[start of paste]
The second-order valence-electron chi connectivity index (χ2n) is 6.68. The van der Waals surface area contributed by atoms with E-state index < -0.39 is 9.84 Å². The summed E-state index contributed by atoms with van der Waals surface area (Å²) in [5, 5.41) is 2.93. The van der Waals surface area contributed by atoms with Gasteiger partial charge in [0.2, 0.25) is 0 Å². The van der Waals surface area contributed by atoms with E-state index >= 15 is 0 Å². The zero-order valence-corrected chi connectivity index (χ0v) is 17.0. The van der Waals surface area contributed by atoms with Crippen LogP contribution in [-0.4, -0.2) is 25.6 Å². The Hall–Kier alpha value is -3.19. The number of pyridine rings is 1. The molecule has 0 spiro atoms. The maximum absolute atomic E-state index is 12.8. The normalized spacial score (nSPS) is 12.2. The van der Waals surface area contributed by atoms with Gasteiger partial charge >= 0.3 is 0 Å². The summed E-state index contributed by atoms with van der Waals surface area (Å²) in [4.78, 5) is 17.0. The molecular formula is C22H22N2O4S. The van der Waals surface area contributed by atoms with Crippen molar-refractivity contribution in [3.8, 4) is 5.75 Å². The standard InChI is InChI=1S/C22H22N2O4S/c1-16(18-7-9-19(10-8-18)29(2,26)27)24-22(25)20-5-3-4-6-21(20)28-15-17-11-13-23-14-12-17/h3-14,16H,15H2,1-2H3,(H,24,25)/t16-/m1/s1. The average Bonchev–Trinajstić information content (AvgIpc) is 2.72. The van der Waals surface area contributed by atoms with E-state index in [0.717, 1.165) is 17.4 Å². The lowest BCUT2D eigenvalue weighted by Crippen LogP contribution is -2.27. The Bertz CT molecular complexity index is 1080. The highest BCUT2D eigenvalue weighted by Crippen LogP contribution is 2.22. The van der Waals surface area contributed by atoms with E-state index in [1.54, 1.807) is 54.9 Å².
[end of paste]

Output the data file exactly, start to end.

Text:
The second-order valence-electron chi connectivity index (χ2n) is 6.68. The van der Waals surface area contributed by atoms with E-state index < -0.39 is 9.84 Å². The summed E-state index contributed by atoms with van der Waals surface area (Å²) in [5, 5.41) is 2.93. The van der Waals surface area contributed by atoms with Gasteiger partial charge in [0.2, 0.25) is 0 Å². The van der Waals surface area contributed by atoms with E-state index >= 15 is 0 Å². The zero-order valence-corrected chi connectivity index (χ0v) is 17.0. The van der Waals surface area contributed by atoms with Crippen LogP contribution in [-0.4, -0.2) is 25.6 Å². The Hall–Kier alpha value is -3.19. The number of pyridine rings is 1. The molecule has 0 spiro atoms. The maximum absolute atomic E-state index is 12.8. The normalized spacial score (nSPS) is 12.2. The van der Waals surface area contributed by atoms with Gasteiger partial charge >= 0.3 is 0 Å². The summed E-state index contributed by atoms with van der Waals surface area (Å²) in [4.78, 5) is 17.0. The molecular formula is C22H22N2O4S. The van der Waals surface area contributed by atoms with Crippen molar-refractivity contribution in [3.8, 4) is 5.75 Å². The standard InChI is InChI=1S/C22H22N2O4S/c1-16(18-7-9-19(10-8-18)29(2,26)27)24-22(25)20-5-3-4-6-21(20)28-15-17-11-13-23-14-12-17/h3-14,16H,15H2,1-2H3,(H,24,25)/t16-/m1/s1. The average Bonchev–Trinajstić information content (AvgIpc) is 2.72. The van der Waals surface area contributed by atoms with E-state index in [0.717, 1.165) is 17.4 Å². The lowest BCUT2D eigenvalue weighted by Crippen LogP contribution is -2.27. The Bertz CT molecular complexity index is 1080. The highest BCUT2D eigenvalue weighted by Crippen LogP contribution is 2.22. The van der Waals surface area contributed by atoms with E-state index in [1.54, 1.807) is 54.9 Å².